The rest of the week was spent perfecting our boxing, lifting "kettle bells" (solid metal balls with handles) in a nearby meadow and strolling through Roman ruins in a neighbouring valley. There was plenty of down time, too, with afternoons spent reading and catching rays on the roof terrace.

There was also a great team spirit among the group, as we got to grips with various new skills – including learning how to run properly. For this, we headed to Elafonisi beach – a stretch of golden sand an hour's drive away, which we had all to ourselves.

Shoes and socks off, Matt showed us a technique known as the "pose method", where you land with the ball of your foot first instead of striking the ground with your heel – as I was doing. According to Matt, the impact from heel-striking goes straight to your knees, causing 85 per cent of people to quit running through injury. Within days, I felt lighter on my feet, easily completing a scenic five-mile run through the mountains later in the week. Others on the course had similar results – including Caroline from Dorset, who declared that she "hated running" at the beginning of the week, but by the end of it was making plans for a daily jog back home.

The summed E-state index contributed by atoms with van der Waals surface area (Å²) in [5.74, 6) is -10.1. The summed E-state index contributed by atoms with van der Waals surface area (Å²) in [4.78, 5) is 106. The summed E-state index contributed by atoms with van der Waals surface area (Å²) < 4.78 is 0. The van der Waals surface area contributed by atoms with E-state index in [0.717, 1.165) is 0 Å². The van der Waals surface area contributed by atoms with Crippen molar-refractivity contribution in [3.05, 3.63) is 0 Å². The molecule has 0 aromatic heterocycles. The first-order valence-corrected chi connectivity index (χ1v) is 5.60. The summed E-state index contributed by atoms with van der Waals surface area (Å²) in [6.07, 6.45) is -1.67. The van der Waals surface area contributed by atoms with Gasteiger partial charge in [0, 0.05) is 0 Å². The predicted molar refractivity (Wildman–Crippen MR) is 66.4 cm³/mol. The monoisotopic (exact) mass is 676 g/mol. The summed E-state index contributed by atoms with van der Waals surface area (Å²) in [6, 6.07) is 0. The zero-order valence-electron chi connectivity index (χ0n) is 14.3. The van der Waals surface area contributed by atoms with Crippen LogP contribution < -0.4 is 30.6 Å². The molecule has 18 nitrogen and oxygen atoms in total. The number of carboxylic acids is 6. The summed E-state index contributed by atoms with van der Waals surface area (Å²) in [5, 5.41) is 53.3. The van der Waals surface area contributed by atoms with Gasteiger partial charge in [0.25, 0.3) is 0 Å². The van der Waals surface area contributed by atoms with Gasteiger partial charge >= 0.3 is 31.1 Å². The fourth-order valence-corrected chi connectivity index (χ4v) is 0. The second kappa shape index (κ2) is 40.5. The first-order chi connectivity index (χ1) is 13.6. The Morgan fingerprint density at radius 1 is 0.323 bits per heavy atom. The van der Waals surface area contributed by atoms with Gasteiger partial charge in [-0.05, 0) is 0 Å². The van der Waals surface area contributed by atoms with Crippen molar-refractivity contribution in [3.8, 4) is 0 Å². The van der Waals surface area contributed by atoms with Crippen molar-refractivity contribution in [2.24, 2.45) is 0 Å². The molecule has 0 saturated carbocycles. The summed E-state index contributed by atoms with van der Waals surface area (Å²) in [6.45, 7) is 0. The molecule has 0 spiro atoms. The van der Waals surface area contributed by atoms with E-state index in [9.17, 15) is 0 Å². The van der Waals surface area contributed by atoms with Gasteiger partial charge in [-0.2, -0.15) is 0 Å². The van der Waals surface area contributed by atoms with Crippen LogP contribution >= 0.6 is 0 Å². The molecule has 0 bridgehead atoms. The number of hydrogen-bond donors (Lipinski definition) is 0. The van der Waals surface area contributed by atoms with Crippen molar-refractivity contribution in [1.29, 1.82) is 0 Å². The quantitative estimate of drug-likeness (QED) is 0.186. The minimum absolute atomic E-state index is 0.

Months later, I'm still managing to stick to the diet (almost) and am enjoying my workouts instead of dreading them. The only thing I'm missing now are those afternoon naps...

Travel essentials

Getting there

*You can fly to Chania from Gatwick with easyJet (0905 821 0905; easyJet.com), with Monarch (08700 405 040; flymonarch.com) and with other charter airlines.

Staying there

*The Wild Fitness (020-7734 2526; wildfitness.com) Crete camp runs three week-long courses from 24 May-15 June. A week costs £1,850 each based on two people sharing, including food, accommodation and airport transfers, but excluding flights. It also includes fitness assessments, training sessions, three workshops covering movement, metabolism and nutrition, and a one-hour massage.